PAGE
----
A brief biography of Bob Davies
by Graham Stevenson
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Born in 1901, Bob Davies, of Bolton and St Helens, was a foundation member of the Party. He left school at 14 and started work as a blacksmith’s striker at Pilkington’s glass works. At the age of 17, he was elected a shop steward for the United Kingdom Society of Amalgamated Smiths and Strikers, which merged with others to form the AEU in 1920. He was active on his old and new union’s district committee for five years and a delegate to the local trades council from 102-.
Bob Davies was politically active from the age of 18, joining the St Helen’s Socialist Society, which became the local branch of the newly founded Communist Party in August 1920. J R Stead had represented the group at the Unity Convention.
Pilkington’s laid him off in 1923 and, searching for work, he became a miner and was active in the Lancashire and Cheshire Miners’ Federation. Being made redundant in 1925, he quickly became a tram conductor and a member of the TGWU, keeping his trades council role in all three jobs.
Davies was clearly very precocious for, despite his young age, he was Vice-Chair of the Council of Action strike committee during the General Strike of 1926. Three other Party members were also on the committee with Bob Davies. Jack Byrne, from the Woodworkers, being one of the other Communists with a significant leadership role, often assigned speaking duties.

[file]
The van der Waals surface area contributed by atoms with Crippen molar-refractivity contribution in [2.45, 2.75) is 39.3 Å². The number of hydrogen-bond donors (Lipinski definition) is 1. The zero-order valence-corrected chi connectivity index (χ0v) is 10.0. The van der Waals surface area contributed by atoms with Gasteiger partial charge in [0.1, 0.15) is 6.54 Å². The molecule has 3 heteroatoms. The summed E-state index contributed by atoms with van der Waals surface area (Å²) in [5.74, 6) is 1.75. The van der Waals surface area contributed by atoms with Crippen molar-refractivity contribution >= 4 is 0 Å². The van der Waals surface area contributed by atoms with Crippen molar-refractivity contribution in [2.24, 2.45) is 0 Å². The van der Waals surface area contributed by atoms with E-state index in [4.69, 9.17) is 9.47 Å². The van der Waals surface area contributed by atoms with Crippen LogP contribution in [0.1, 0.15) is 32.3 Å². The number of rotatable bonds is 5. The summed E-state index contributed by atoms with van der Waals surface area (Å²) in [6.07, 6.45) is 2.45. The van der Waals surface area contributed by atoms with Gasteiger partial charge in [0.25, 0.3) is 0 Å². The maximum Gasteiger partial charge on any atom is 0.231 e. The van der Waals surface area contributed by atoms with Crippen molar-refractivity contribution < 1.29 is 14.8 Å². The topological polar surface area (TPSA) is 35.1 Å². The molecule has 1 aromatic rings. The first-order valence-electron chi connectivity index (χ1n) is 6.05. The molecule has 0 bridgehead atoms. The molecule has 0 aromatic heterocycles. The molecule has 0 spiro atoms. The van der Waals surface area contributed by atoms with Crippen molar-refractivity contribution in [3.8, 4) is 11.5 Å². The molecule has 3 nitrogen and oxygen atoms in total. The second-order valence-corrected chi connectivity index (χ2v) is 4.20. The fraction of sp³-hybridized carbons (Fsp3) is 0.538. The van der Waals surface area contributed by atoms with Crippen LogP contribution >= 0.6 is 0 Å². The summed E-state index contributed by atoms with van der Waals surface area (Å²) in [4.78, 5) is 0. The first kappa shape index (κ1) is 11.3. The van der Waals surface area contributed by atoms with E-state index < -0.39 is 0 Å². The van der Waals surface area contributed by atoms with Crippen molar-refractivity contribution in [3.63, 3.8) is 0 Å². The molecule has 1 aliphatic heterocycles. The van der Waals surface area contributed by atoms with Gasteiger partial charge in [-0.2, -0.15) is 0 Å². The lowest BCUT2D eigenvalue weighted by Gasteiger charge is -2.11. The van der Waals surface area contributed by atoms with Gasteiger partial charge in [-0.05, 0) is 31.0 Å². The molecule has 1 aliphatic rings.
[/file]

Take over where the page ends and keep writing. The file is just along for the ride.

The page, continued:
Charlie Hoyle, the Liverpool Party organiser frequently visited the area. On one occasion, looking for Davies, Bob found him in a remote spot in a hollow in fields conducting a Marxist economic class in front of over a hundred `students’! With such efforts, St Helen’s Communist Party branch doubled in size to 60 members. But the level of agitation during the miners’ lockout saw St Helen’s achieve eight Party branches with one thousand members by the late summer period of 1926!
In 1927, St Helens borough experienced the first appearance of the Communist Party in an election when Bob stood as a candidate, doing surprisingly well in South Eccleston by obtaining 515 votes (17.2%). He and other Communist candidates also stood in 1928, 1931 and 1933, in Central, Parr, South Eccleston, and West Sutton on differing occasions.
Such was the growing disillusionment with party politics that the election of 1928 saw a very low poll in the borough and there were even four uncontested wards; but two of the five contests had Communist candidates in them.
Bob Davies was active in the National Unemployed Workers Movement during the Depression years and led a hunger march from Preston to London.
He was the full-time Party organiser for the Lancashire coalfield for a period.
He wrote `Pages From a Worker’s Life, 1916-26’ in the Communist Party’s Our History series in 1961 and published a short book of personal recollections in 1978.
Bob Davies died in 1982 at the age of 81 years, still politically active.